We talk about Rachel Brathen’s #metoo post, and what will happen when she connects her correspondents and supports them in taking further action, whether legally, or in the mainstream media. We talk about Karen Rain’s statements. This one, and this one.
We also worry about the smoke inhalation. About the toll taken on faith and hope, about the 30M yoga practitioners in the U.S. alone who are getting dusted in ash, the majority of whom may not know or care about the venerated names, what Yogi Bhajan was really up to, or may have no feeling at all that the memorized script of Bikram’s method might be inseparable from the man.
But it’s not right to infantilize the innocent practitioner. I’ve spoken with several older devotees of these teachers. They question the value of airing “old stuff”. “Why disturb the faith of new students?” they ask. I tell them they sound like Catholics filibustering inquiries into the clergy.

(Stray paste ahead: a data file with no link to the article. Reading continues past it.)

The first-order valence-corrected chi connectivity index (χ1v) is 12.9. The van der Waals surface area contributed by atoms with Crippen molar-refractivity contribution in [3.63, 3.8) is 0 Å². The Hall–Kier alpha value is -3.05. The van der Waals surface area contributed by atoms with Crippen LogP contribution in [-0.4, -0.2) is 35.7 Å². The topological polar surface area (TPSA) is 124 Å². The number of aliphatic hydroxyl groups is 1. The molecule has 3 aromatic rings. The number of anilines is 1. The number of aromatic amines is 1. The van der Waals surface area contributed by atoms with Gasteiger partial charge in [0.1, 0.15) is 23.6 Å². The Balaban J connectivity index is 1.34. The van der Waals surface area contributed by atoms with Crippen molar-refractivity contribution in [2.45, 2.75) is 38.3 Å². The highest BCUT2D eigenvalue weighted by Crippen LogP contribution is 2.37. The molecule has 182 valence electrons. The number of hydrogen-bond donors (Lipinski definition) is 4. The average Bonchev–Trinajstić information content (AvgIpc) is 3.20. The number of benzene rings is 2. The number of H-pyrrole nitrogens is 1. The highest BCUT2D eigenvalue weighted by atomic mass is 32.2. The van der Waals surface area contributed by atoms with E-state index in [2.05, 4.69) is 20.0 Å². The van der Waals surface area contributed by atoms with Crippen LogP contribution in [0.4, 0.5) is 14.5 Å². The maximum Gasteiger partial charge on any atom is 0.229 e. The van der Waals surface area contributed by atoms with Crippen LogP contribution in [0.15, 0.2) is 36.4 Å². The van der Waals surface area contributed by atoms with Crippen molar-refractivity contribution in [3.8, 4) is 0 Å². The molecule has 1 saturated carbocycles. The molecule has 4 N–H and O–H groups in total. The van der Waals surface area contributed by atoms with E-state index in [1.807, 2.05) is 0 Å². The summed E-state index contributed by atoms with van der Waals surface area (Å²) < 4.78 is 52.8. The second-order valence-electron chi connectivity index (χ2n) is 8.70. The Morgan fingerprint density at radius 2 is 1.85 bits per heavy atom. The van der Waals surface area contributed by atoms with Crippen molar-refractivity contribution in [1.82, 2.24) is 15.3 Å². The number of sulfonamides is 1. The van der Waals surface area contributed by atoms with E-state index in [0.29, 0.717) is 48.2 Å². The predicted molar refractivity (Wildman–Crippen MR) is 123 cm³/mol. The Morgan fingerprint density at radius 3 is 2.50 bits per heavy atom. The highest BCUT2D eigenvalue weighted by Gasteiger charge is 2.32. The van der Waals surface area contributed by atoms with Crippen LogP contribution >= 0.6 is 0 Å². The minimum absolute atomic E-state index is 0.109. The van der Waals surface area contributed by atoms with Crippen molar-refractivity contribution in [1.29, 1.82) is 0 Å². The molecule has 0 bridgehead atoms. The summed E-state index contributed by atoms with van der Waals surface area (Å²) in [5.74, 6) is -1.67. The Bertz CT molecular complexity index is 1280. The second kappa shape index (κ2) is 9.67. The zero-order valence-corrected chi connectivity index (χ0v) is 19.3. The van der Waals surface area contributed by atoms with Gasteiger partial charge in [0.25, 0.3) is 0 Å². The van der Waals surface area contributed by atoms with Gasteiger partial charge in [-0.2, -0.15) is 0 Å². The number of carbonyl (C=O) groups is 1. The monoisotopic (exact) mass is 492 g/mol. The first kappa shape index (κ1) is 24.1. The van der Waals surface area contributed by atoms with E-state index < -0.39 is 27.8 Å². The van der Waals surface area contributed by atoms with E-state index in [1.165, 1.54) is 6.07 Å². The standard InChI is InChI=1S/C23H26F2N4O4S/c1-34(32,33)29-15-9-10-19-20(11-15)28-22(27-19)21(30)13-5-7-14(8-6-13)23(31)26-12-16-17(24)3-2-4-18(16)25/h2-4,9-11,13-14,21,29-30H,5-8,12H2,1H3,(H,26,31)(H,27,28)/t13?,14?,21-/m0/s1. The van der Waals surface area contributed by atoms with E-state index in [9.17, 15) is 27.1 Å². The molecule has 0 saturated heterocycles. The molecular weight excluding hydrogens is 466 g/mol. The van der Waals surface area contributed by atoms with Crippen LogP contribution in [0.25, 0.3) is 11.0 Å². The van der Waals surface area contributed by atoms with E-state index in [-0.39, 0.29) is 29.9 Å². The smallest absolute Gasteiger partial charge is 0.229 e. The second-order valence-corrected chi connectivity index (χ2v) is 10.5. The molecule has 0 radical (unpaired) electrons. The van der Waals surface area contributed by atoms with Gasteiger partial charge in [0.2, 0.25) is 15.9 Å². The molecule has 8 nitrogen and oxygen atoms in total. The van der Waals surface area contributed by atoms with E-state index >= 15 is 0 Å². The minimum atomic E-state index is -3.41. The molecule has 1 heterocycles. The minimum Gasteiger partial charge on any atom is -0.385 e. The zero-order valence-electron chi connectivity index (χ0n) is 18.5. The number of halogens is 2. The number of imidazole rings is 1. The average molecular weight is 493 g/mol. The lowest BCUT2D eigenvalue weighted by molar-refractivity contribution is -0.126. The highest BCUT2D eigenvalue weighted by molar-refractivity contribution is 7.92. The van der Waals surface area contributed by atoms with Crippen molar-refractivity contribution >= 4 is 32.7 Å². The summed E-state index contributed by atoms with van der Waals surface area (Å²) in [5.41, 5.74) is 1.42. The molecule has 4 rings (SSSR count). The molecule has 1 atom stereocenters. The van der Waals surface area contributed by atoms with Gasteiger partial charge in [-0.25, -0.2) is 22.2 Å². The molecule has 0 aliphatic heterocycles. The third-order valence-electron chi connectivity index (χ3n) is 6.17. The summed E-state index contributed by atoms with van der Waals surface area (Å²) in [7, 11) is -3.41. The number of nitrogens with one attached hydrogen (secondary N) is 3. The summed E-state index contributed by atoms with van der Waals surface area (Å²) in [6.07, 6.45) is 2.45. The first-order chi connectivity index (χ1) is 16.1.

This morning I’m thinking about how one wise friend said, “there will always be yoga tomorrow.”
It’s a good thing. Countless people will wake up at 4 to get to the shala at 5 to perform a candlelit ritual of bodily testing and reclamation. They’ll head to the gym after work. They’ll go to restorative class, or a therapeutics class with those Iyengar backbending props. People will treasure the waves of warmth and sensitivity and tender self-observations that ripple out through their day. The vast majority will feel supported, nurtured, even liberated.
The vast majority — millions — practice in the space between two poles: the fires of reform and the marketing of an industry that has tried to pretend it has no shadows. How can we support this space on a daily basis?
Further, I have to ask every day: what’s my responsibility, with this strange platform, cobbled together out of critique? I spend half of my working life burning the roof. How do I show the less visible work of those I admire, shoring up foundations in the clay and the mud?
I have a more robust list in mind. What do they call these things? Gratitude lists?